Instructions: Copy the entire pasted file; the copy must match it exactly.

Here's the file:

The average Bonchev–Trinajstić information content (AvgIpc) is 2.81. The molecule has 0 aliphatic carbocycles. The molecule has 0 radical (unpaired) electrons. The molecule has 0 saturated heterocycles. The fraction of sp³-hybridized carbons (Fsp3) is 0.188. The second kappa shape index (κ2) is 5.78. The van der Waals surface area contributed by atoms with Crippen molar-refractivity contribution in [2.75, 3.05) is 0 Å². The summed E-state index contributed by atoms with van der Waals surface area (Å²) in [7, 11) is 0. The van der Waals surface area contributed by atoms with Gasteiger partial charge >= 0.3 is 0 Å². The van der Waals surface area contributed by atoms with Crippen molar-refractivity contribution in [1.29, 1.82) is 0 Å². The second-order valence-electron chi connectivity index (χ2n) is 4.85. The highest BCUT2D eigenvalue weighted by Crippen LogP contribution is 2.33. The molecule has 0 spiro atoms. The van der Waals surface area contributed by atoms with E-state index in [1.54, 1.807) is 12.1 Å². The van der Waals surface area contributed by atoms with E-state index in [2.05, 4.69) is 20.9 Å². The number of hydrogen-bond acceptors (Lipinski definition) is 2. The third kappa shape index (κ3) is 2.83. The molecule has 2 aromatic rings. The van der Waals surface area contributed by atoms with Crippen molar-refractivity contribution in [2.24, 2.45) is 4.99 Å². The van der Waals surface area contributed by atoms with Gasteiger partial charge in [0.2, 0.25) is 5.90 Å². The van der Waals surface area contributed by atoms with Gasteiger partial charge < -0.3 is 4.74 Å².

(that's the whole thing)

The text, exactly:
The average Bonchev–Trinajstić information content (AvgIpc) is 2.81. The molecule has 0 aliphatic carbocycles. The molecule has 0 radical (unpaired) electrons. The molecule has 0 saturated heterocycles. The fraction of sp³-hybridized carbons (Fsp3) is 0.188. The second kappa shape index (κ2) is 5.78. The van der Waals surface area contributed by atoms with Crippen molar-refractivity contribution in [2.75, 3.05) is 0 Å². The summed E-state index contributed by atoms with van der Waals surface area (Å²) in [7, 11) is 0. The van der Waals surface area contributed by atoms with Gasteiger partial charge >= 0.3 is 0 Å². The van der Waals surface area contributed by atoms with Crippen molar-refractivity contribution in [1.29, 1.82) is 0 Å². The second-order valence-electron chi connectivity index (χ2n) is 4.85. The highest BCUT2D eigenvalue weighted by Crippen LogP contribution is 2.33. The molecule has 0 spiro atoms. The van der Waals surface area contributed by atoms with E-state index in [1.54, 1.807) is 12.1 Å². The van der Waals surface area contributed by atoms with E-state index in [2.05, 4.69) is 20.9 Å². The number of hydrogen-bond acceptors (Lipinski definition) is 2. The third kappa shape index (κ3) is 2.83. The molecule has 2 aromatic rings. The van der Waals surface area contributed by atoms with Crippen molar-refractivity contribution in [2.24, 2.45) is 4.99 Å². The van der Waals surface area contributed by atoms with Gasteiger partial charge in [0.2, 0.25) is 5.90 Å². The van der Waals surface area contributed by atoms with Gasteiger partial charge < -0.3 is 4.74 Å².